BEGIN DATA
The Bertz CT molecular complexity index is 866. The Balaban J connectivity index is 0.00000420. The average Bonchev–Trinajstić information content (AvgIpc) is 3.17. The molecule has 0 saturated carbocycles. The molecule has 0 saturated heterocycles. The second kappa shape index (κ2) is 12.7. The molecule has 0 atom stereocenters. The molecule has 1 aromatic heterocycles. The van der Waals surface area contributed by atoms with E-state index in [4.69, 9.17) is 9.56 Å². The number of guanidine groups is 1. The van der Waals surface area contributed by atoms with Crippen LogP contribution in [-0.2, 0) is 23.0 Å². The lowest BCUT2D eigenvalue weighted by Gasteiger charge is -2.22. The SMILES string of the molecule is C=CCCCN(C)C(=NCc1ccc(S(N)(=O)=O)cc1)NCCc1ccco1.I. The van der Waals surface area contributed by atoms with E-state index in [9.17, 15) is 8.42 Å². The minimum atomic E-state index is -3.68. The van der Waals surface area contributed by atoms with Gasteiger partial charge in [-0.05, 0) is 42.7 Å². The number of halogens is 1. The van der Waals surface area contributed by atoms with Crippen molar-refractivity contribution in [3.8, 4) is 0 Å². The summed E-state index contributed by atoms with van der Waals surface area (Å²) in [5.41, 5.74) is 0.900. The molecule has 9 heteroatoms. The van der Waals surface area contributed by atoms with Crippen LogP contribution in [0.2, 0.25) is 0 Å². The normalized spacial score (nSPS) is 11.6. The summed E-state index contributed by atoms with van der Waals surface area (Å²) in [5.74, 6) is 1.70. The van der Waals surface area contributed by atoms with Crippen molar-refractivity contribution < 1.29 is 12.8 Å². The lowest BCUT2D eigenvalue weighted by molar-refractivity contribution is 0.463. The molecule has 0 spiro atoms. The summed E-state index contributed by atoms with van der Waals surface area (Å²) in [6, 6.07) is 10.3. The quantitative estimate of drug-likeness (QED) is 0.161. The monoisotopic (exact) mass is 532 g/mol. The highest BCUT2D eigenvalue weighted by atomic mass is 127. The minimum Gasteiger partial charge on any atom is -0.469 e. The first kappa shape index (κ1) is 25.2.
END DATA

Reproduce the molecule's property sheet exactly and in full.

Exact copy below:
The Bertz CT molecular complexity index is 866. The Balaban J connectivity index is 0.00000420. The average Bonchev–Trinajstić information content (AvgIpc) is 3.17. The molecule has 0 saturated carbocycles. The molecule has 0 saturated heterocycles. The second kappa shape index (κ2) is 12.7. The molecule has 0 atom stereocenters. The molecule has 1 aromatic heterocycles. The van der Waals surface area contributed by atoms with E-state index in [4.69, 9.17) is 9.56 Å². The number of guanidine groups is 1. The van der Waals surface area contributed by atoms with Crippen LogP contribution in [-0.2, 0) is 23.0 Å². The lowest BCUT2D eigenvalue weighted by Gasteiger charge is -2.22. The SMILES string of the molecule is C=CCCCN(C)C(=NCc1ccc(S(N)(=O)=O)cc1)NCCc1ccco1.I. The van der Waals surface area contributed by atoms with E-state index in [9.17, 15) is 8.42 Å². The minimum atomic E-state index is -3.68. The van der Waals surface area contributed by atoms with Gasteiger partial charge in [-0.05, 0) is 42.7 Å². The number of halogens is 1. The van der Waals surface area contributed by atoms with Crippen molar-refractivity contribution in [3.8, 4) is 0 Å². The summed E-state index contributed by atoms with van der Waals surface area (Å²) in [5.41, 5.74) is 0.900. The molecule has 9 heteroatoms. The van der Waals surface area contributed by atoms with Crippen LogP contribution in [0.2, 0.25) is 0 Å². The normalized spacial score (nSPS) is 11.6. The summed E-state index contributed by atoms with van der Waals surface area (Å²) in [5.74, 6) is 1.70. The van der Waals surface area contributed by atoms with Crippen molar-refractivity contribution < 1.29 is 12.8 Å². The lowest BCUT2D eigenvalue weighted by molar-refractivity contribution is 0.463. The molecule has 0 spiro atoms. The summed E-state index contributed by atoms with van der Waals surface area (Å²) in [6, 6.07) is 10.3. The quantitative estimate of drug-likeness (QED) is 0.161. The monoisotopic (exact) mass is 532 g/mol. The highest BCUT2D eigenvalue weighted by atomic mass is 127. The minimum Gasteiger partial charge on any atom is -0.469 e. The first kappa shape index (κ1) is 25.2.